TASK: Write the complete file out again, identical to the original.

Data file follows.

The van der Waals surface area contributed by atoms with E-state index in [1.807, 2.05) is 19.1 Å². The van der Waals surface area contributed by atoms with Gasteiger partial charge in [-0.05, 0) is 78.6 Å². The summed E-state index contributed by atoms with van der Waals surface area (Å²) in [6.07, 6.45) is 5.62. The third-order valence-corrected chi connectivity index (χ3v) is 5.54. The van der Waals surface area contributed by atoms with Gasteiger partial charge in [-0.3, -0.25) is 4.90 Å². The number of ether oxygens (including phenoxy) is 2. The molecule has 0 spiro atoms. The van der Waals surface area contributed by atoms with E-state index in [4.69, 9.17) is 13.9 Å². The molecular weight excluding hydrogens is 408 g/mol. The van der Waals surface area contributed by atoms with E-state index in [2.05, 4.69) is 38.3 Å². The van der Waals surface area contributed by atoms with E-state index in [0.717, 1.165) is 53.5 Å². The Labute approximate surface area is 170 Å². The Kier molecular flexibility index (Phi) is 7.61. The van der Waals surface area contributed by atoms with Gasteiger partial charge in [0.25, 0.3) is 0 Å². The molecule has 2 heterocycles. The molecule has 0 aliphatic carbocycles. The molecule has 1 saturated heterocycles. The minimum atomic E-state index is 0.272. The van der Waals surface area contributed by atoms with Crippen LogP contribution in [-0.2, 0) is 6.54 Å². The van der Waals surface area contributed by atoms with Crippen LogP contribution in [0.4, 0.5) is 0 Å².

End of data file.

The van der Waals surface area contributed by atoms with E-state index in [1.807, 2.05) is 19.1 Å². The van der Waals surface area contributed by atoms with Gasteiger partial charge in [-0.05, 0) is 78.6 Å². The summed E-state index contributed by atoms with van der Waals surface area (Å²) in [6.07, 6.45) is 5.62. The third-order valence-corrected chi connectivity index (χ3v) is 5.54. The van der Waals surface area contributed by atoms with Gasteiger partial charge in [-0.3, -0.25) is 4.90 Å². The number of ether oxygens (including phenoxy) is 2. The molecule has 0 spiro atoms. The van der Waals surface area contributed by atoms with E-state index in [4.69, 9.17) is 13.9 Å². The molecular weight excluding hydrogens is 408 g/mol. The van der Waals surface area contributed by atoms with E-state index in [2.05, 4.69) is 38.3 Å². The van der Waals surface area contributed by atoms with E-state index in [0.717, 1.165) is 53.5 Å². The Labute approximate surface area is 170 Å². The Kier molecular flexibility index (Phi) is 7.61. The van der Waals surface area contributed by atoms with Gasteiger partial charge in [0.25, 0.3) is 0 Å². The molecule has 2 heterocycles. The molecule has 0 aliphatic carbocycles. The molecule has 1 saturated heterocycles. The minimum atomic E-state index is 0.272. The van der Waals surface area contributed by atoms with Crippen LogP contribution in [-0.2, 0) is 6.54 Å². The van der Waals surface area contributed by atoms with Crippen LogP contribution in [0.4, 0.5) is 0 Å².